FireFox is an extremely popular browser and probably my personal favorite. Lately it starts to shine less in front of Chrome, which I find much, much faster, but it still has its share of awesomeness. A part of it is, of course, the fact that it is NOT Internet Explorer, but let’s not get into that…
One of the best features of FireFox its openness. The browser allows third party developers to create plugins, called add-ons in the FireFox world, which can then later be deployed by users in their own browser, enabled and disabled with ease and removed when no longer needed. This is a very powerful features which opened the doors to developers’ creativity and allowed them to share this creativity with the users of the browser.
There are lots of add-ons out there. TechCrunch reported about 11,623 of them. That’s a large number. Picking a few favorite ones could be rather tricky. Obviously I didn’t try all of them, so I will limit myself in presenting those add-ons that I happened to find, use and grown to love over time. Feel free to try them out, after all they are all free. I hope this little review will be helpful to you and I am happy to hear your suggestions about other add-ons that you know and use.
FireBug is by far my absolute favorite FireFox Add-Ons of all times. I almost cannot remember how life was before FireBug. So, what is FireBug? It’s a complete development environment that works directly integrated into the FireFox interface. Briefly it looks like this:
YSlow is a add-on created by Yahoo which integrates directly into the FireBug console. Talk about an add-on being added on… YSlow is designed to analyze your pages and give you feedback about their performance. The tool looks over a large number of issues, some more important than others. The rules used by the tool are some rules defined by Yahoo and they may not necessarily apply to smaller websites. However, most of them are valid and are good general guidelines. However, it does allow you to select a certain predefined set of rules and then tweak it yourself. You can read the full “Best Practices for Speeding Up Your Website“. In addition, the tool has various statistics and graphs that can help you identify the culprit that slows down your site. I find this tool really useful especially since it’s so easy to run. I never put a site live until I run it thoroughly through the YSlow engine.
3. Web Developer
4. Autofill Forms
Autofill Forms is a great tool for repetitive actions. It was created by Sebastian Tschan and I think it’s one of the best auto-form-filler I’ve used. It allows the creation of multiple profiles and each profile can have its own set of name/value pairs. By default you have a certain number of predefined pairs, like Username, FirstName, and so on. But then you can add your own, without limit. Once you set up your profiles, when you are browsing a page that requires fields to be filled in, like a registration form, you simply right click and select the proper field from the context menu, and it is automatically filled in for you. The tool allows automation too, also augmented by a certain regex logic. Basically it is able to automatically look for fields and fill them in based on a certain pattern. For example if the field name contains the word “username”, just fill in the username automatically. It’s an excellent addition to your arsenal if you need to do a lot of input and registrations. I use it a lot when I have to submit sites to search engines and directories. Usually I have 5-6 fields that I need to fill (name, website, description, keywords, email, etc…) Without this tool, it would take me forever to finish. Using this tool I can literally submit my site to hundreds of sites in one week.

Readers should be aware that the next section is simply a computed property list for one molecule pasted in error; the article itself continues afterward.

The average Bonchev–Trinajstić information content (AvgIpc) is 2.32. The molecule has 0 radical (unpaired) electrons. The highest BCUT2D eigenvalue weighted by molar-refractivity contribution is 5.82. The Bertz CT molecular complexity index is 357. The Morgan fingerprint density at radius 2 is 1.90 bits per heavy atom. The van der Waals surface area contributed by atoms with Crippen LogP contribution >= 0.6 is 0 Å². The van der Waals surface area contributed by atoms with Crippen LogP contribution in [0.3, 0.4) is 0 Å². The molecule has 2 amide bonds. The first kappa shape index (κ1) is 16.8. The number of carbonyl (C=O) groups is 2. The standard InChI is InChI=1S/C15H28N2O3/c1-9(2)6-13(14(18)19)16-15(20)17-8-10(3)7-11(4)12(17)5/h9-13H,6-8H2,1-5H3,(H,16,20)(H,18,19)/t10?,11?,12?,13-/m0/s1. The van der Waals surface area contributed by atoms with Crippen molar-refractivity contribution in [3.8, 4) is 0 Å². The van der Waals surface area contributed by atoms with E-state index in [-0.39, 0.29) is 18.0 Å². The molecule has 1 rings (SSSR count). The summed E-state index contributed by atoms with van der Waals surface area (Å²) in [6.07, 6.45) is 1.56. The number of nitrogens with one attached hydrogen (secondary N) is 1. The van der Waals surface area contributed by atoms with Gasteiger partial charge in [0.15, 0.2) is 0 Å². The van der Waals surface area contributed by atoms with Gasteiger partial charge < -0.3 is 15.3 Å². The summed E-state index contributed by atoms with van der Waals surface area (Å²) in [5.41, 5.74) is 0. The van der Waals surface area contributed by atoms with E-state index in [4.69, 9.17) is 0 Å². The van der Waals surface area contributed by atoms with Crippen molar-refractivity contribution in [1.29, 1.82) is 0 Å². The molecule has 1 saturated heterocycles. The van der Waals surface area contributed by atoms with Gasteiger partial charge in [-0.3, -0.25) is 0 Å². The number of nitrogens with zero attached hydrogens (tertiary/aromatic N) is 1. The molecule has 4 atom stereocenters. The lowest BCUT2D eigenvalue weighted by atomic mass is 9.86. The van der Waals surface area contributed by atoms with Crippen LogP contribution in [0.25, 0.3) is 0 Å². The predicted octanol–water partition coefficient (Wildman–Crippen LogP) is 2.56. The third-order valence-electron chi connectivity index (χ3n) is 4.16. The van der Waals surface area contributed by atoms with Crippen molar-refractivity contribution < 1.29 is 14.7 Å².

AddThis is more known to people from their widgets embedded in various sites and blogs. But they did create a FireFox add-on that makes it easy to share sites directly from the browser, regardless if the site provides such a sharing capability or not. I find it really useful especially for my own need, when I have to syndicalize my own blog posts or sites. With this add on, you can do all the sharing directly from your browser’s toolbar and it’s very quick and simple.
6. Live HTTP Headers
Live HTTP Headers is an advanced add-on. I say advanced because you need to know a little bit more about network communications and how the requests and responses are made between a server and a client. This add-on opens a window and actively monitors the traffic between the browser (the client) and the server. This allows you to see exactly what gets sent from your browser and what comes back. It has many options allowing you to filter what you see. You can remove the requests for CSS, images and so on. You can filter URLs and file types using regex too, which is quite useful if you want to target a specific file type. Using this tool you can debug issues with your cookies or with state persistence as well as various other issues like protocol incompatibility and so on. In the future, I’d like to see here some kind of “hook” ability that would allow you to replace a certain value, add or remove headers, to allow a little more flexibility and more testing capabilities.